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  1. #1
    Michel Hardy-Vallée's Avatar
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    Ektar 100 v. Ektachrome 100VS in 120

    I made an informal comparison between these two films, given that Ektar is poised as a replacement for slide films.

    The pictures were taken with my Mamiya C330, 105mm f/3.5 DS lens in Gaspésie. The sun was starting to set, so the light was a bit warm. I might have used a Skylight filter, but I'm not sure.

    Both photos are lab scans, and I slightly adjusted the curves to remove a colour cast on the Ektachrome.

    Here's the Ektachrome E100VS:


    And here's the Ektar 100:


    Here is a 100% detail from the Ektachrome:


    And one from the Ektar:


    Overall, I can't say that the Ektar is a straight replacement for E100VS, but it has significant advantages in terms of grain, resistance to colour casts, contrast, and printability. On the other hand, E100VS has a much more painterly look, and has a well-defined palette.
    Attached Thumbnails Attached Thumbnails Ektar100.jpg   E100VS.jpg   E100VS-detail.jpg   Ektar100-detail.jpg  
    Using film since before it was hip.


    "One of the most singular characters of the hyposulphites, is the property their solutions possess of dissolving muriate of silver and retaining it in considerable quantity in permanent solution" — Sir John Frederick William Herschel, "On the Hyposulphurous Acid and its Compounds." The Edinburgh Philosophical Journal, Vol. 1 (8 Jan. 1819): 8-29. p. 11

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  2. #2
    Chazzy's Avatar
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    I think that the decision to use Ektar 100 will depend primarily on how one feels about the saturated reds and blues. The images here don't give us much opportunity to evaluate whether the colors are more realistic in one or the other.
    Charles Hohenstein

  3. #3
    Uncle Bill's Avatar
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    Michel,

    Thanks for the comparison. I have a roll of Ektar 100 in at the lab right now, I can't wait to see the results.
    "Life moves pretty fast, if you don't stop and look around once and a while, you might just miss it."
    Ferris Bueller

  4. #4

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    Thank you, Michel.

    I don't shoot slide film anymore, but it's interesting to see this comparison and I appreciate you taking the time to post your results.

  5. #5
    Ektagraphic's Avatar
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    They both look pretty nice. I am more of a transparency guy so I personally would stick with Ektachrome.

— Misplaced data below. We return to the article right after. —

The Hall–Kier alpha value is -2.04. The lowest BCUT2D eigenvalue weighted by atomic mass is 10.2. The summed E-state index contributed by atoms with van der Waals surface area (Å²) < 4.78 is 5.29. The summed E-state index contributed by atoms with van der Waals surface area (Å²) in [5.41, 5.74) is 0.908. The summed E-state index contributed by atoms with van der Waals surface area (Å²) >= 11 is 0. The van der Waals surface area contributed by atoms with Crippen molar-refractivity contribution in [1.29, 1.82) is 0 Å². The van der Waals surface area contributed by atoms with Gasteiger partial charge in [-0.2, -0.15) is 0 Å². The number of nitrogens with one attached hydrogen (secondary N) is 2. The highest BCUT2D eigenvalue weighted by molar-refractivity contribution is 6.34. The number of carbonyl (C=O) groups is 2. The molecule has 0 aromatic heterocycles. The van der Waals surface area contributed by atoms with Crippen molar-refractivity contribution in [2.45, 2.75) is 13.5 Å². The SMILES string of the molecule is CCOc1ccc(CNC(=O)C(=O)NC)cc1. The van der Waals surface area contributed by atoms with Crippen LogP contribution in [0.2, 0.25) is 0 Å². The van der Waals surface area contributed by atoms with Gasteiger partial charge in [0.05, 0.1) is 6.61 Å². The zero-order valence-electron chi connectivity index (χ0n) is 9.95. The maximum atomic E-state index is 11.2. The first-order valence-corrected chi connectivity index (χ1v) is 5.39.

Helping to save analog photography one exposure at a time

  6. #6
    PhotoJim's Avatar
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    I still project sometimes, so Ektar won't be an option. Unquestionably, though, it's a gorgeous print film.
    Jim MacKenzie - Regina, Saskatchewan, Canada

    A bunch of Nikons; Feds, Zorkis and a Kiev; Pentax 67-II (inherited from my deceased father-in-law); Bronica SQ-A; and a nice Shen Hao 4x5 field camera with 3 decent lenses that needs to be taken outside more. Oh, and as of mid-2012, one of those bodies we don't talk about here.

    Favourite film: do I need to pick only one?

  7. #7
    Michel Hardy-Vallée's Avatar
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    Yes, Ektar is a very, very nice C41 film. It's grainless, which I usually consider an advantage for colour, super sharp, nicely saturated (I would be glad to post other examples if someone wanted to see more primary colours), much cheaper than E6 (in Canada, at any rate), easily printable the analog way (I'm too cheap to invest in Ilfochrome), and can render decent skin tones if needed.

    In the Kodak line, Portra remains the king of detail and accuracy; Ektar is for expressive, more intense shots. I think it's the C41 film that many of us were waiting for. It's perfect for both enthusiasts and pros, is a great way to make high-impact pictures that don't look garish.

    I haven't tried Ektar for portraits, but given that E100VS does a very nice job of giving decent, if not pitch-perfect skin tones, I'm not afraid that Ektar will handle skin well.
    Using film since before it was hip.


    "One of the most singular characters of the hyposulphites, is the property their solutions possess of dissolving muriate of silver and retaining it in considerable quantity in permanent solution" — Sir John Frederick William Herschel, "On the Hyposulphurous Acid and its Compounds." The Edinburgh Philosophical Journal, Vol. 1 (8 Jan. 1819): 8-29. p. 11

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